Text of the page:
Today is the official release of the new book that Oliver Crisp and I edited, The Voice of God in the Text of Scripture: Explorations in Constructive Dogmatics (Zondervan, 2016). This book contains selected papers from the 2016 Los Angeles Theology Conference of the same name. Katya Covrett and the team at Zondervan Academic have once again managed to get the book published in the same calendar year as the conference, to my abiding astonishment.
This is a book about the doctrine of Scripture, and I think it serves as a pretty good introduction to the current state of the discussion of bibliology. If I were teaching a class, I would assign this book alongside the impressive volume (impressively voluminous as it is) edited by D.A. Carson, The Enduring Authority of the Christian Scriptures. The Carson book is more comprehensive and more consistently conservative, but this LATC volume, in less than 200 pages, provides the lay of the land and showcases the main options for giving a constructive account of what Christian Scripture is.
The book’s usefulness as a guide to the whole field of bibliology can mostly be credited to Daniel Treier, whose opening chapter is a masterful survey. It’s also a constructive proposal in its own right, because it provides a framework for understanding “the hermeneutical concreteness of Scripture’s self-presentation…in discerning, developing, and defending the church’s teaching.” This is a very wise essay, and for me at least, it provides the bright lines within which a comprehensive doctrine of Scripture needs to fall.
Stephen Fowl’s chapter, “In Many and Various Ways,” also ponders the nature of Scripture as God’s speech, and does so by taking up and reading the book of Hebrews with our contemporary concerns in mind.
John Goldingay’s “Hearing God Speak From the Old Testament” is feisty, but I repeat myself: I already told you it was by John Goldingay. Goldingay wants to have it all: responsible scholarly interpretation, and the ability for Christians to hear God saying new things in those old words. He gives examples from his own life, of a personal situation fifty years ago in which Deuteronomy 17’s “you shall not return that way again” came to him as a promise and an assurance of faith. He also relates a more recent instance of guidance in which the words “Go in peace” (Judges 18) illumined a decision he needed to make. Lots of believers have these experiences. Goldingay defends them with his considerable acumen.
Amy Plantinga Pauw takes up the wisdom literature of the Old Testament and derives from it a distinctive account of revelation and of the divine voice, an account that contrasts with the oracular, “thus saith the Lord” model of the prophetic or salvation-historical literature.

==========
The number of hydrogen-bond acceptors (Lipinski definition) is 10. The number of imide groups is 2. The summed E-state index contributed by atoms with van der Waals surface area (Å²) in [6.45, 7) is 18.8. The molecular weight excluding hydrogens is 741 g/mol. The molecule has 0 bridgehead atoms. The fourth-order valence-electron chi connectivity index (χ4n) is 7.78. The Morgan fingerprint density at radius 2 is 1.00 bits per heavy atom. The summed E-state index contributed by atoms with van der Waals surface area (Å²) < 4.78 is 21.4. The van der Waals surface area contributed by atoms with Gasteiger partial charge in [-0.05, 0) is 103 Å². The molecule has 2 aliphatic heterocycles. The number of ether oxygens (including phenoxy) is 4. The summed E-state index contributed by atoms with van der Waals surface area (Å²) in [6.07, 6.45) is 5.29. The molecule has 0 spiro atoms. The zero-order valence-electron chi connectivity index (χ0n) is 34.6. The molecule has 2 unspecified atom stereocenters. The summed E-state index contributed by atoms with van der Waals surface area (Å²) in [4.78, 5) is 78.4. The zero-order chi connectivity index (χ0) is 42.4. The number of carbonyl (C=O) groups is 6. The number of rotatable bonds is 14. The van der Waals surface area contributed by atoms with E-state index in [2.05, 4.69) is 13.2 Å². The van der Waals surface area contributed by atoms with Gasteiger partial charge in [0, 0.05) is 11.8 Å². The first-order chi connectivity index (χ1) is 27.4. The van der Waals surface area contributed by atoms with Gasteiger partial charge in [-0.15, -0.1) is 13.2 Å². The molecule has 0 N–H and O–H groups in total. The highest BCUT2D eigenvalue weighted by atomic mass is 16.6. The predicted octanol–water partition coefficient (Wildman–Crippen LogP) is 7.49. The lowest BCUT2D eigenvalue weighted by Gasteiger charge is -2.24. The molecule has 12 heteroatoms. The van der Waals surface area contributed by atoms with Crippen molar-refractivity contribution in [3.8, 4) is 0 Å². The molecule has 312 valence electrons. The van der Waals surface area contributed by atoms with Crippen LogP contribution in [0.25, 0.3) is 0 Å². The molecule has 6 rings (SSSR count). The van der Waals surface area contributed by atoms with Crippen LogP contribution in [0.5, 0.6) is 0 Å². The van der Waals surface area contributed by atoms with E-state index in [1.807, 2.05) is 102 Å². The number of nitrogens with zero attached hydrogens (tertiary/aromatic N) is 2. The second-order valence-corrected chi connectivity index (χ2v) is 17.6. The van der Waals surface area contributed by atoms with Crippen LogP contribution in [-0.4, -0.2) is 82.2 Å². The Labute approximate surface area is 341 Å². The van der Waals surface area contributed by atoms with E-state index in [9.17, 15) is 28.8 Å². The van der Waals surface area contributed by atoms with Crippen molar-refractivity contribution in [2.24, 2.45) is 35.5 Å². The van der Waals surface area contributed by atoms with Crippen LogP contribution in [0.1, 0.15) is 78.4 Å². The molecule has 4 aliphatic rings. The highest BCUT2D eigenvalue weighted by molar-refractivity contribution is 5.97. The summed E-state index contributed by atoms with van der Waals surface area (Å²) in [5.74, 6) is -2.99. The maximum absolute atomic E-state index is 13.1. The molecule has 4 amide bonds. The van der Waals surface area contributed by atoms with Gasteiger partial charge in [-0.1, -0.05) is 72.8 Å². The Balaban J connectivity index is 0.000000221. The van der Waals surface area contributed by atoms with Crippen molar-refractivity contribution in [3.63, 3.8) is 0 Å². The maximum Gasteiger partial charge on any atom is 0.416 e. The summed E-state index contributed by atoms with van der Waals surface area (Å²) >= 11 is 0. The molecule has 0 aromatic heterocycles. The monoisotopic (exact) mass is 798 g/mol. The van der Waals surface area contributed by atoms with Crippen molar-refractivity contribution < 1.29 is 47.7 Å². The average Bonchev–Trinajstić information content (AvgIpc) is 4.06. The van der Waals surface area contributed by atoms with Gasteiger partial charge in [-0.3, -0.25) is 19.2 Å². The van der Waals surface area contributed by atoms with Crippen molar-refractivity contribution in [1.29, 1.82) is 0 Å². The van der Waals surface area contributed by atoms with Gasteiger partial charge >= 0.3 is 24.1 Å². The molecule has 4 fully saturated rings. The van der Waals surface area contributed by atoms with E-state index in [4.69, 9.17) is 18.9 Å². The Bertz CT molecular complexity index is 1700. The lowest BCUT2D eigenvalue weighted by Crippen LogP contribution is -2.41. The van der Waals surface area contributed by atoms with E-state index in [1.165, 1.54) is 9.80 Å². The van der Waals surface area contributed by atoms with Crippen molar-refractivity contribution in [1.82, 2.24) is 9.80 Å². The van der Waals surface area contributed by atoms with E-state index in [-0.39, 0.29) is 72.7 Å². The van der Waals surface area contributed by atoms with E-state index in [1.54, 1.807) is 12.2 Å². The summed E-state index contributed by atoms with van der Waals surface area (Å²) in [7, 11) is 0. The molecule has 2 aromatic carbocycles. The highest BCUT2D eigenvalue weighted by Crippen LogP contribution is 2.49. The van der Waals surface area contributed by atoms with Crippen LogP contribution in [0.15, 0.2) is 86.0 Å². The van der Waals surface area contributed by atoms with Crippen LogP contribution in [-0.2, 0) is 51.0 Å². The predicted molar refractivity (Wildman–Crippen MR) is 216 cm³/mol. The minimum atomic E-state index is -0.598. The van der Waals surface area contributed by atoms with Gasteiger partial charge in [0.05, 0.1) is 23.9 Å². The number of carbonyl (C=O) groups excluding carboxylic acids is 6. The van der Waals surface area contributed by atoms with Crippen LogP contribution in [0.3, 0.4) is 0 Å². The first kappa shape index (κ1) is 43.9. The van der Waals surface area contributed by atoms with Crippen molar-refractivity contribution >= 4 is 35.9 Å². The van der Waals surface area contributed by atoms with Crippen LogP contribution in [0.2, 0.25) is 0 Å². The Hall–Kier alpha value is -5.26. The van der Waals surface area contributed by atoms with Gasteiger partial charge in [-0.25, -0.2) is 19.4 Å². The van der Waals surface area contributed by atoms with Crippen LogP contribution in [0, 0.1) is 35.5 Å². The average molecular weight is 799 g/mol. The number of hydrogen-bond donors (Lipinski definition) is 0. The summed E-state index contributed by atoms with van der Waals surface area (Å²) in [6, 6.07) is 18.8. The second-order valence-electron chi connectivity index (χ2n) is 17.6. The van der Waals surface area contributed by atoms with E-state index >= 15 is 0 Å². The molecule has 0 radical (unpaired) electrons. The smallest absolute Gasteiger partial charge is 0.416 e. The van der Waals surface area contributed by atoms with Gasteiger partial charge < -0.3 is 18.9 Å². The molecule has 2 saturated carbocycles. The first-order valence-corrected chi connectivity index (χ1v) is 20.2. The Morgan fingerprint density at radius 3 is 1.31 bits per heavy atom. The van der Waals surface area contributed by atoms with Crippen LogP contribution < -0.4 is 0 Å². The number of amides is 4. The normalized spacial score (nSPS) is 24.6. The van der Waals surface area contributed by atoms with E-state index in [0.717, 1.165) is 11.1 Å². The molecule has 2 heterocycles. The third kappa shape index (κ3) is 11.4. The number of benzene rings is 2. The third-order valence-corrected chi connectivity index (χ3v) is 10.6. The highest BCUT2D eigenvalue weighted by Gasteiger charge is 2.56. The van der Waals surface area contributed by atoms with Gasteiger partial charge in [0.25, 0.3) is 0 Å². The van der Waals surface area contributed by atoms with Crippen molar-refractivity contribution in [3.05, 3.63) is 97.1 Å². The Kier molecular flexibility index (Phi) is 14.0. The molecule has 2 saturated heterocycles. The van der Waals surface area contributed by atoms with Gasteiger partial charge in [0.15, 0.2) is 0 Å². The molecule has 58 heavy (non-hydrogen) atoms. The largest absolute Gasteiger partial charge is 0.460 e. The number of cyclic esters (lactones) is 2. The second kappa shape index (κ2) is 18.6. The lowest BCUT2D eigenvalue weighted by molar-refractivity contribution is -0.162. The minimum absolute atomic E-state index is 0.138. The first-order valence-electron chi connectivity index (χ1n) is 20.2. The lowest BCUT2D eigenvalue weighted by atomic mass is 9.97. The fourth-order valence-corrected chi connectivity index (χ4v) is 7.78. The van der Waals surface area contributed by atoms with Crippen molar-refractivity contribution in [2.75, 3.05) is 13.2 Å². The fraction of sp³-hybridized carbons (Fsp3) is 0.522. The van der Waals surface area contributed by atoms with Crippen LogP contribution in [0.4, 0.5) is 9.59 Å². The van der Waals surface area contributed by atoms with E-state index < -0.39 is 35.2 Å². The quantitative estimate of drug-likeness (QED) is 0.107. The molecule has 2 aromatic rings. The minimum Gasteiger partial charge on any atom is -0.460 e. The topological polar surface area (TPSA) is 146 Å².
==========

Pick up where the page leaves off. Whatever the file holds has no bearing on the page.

Myk Habets takes a clue from Hebrews that shows him how to read retroactively and retrospectively, in his chapter “That Was Then, This is Now.” As with Fowl’s Hebrews-focused chapter, this one is both a recommendation of how to proceed, and an example of actually doing it by reading the text.
Erin Heim’s chapter looks at the use of metaphor in Scripture, and draws out some implications for theological method. One of the ways God communicates in Scripture is by being a Metaphor-Maker who draws us into a sameness of vision in which we share God’s own perspective on truth. I predict this chapter by a Biblical Studies scholar will be very helpful for theologians; it is several steps ahead of the way most theologians think about metaphors.
Speaking of interdisciplinary cross-pollination, the chapter “The Voice of God in Historical Criticism,” co-authored by philosopher Timothy Pickavance and theologian Jason McMartin, applies the epistemology of disagreement to the question of how believers ought to assess historical criticism. For theologians who had not so much as heard that there was such a philosophical field as “the epistemology of disagreement,” this chapter is a good introduction to it and a creative application of it to the use of Scripture.
William Abraham’s chapter, “Post(modern) Biblical Historiography” is “an interim report from the front lines” which directly engages Ernst Troeltsch as well as Alvin Plantinga’s own critique of Troeltsch. The goal is to get some perspective on why Biblical Studies was invented in the first place, and to assess whether it can still do the job it was invented for.
Daniel Lee’s “Reading Scripture in Our Context” makes use of “Double Particularity in Karl Barth’s Actualistic View of Scripture.” Lee is interested in providing the theoretical underpinnings for hearing God’s living voice in all the concreteness of our contemporary situations.
The last chapter in the book turns its attention to final ends or purposes. Ryan Peterson asks what Scripture is for, and gives an Augustinian answer: It’s “For the Love of God” and the formation of human identity along our journey. His conclusion about how Scripture produces and shapes human love forges a strong connection with spiritual formation, and also manages to provide some proper context for discussing the truthfulness of Scripture.
As I said, the book is now available, so come and get it.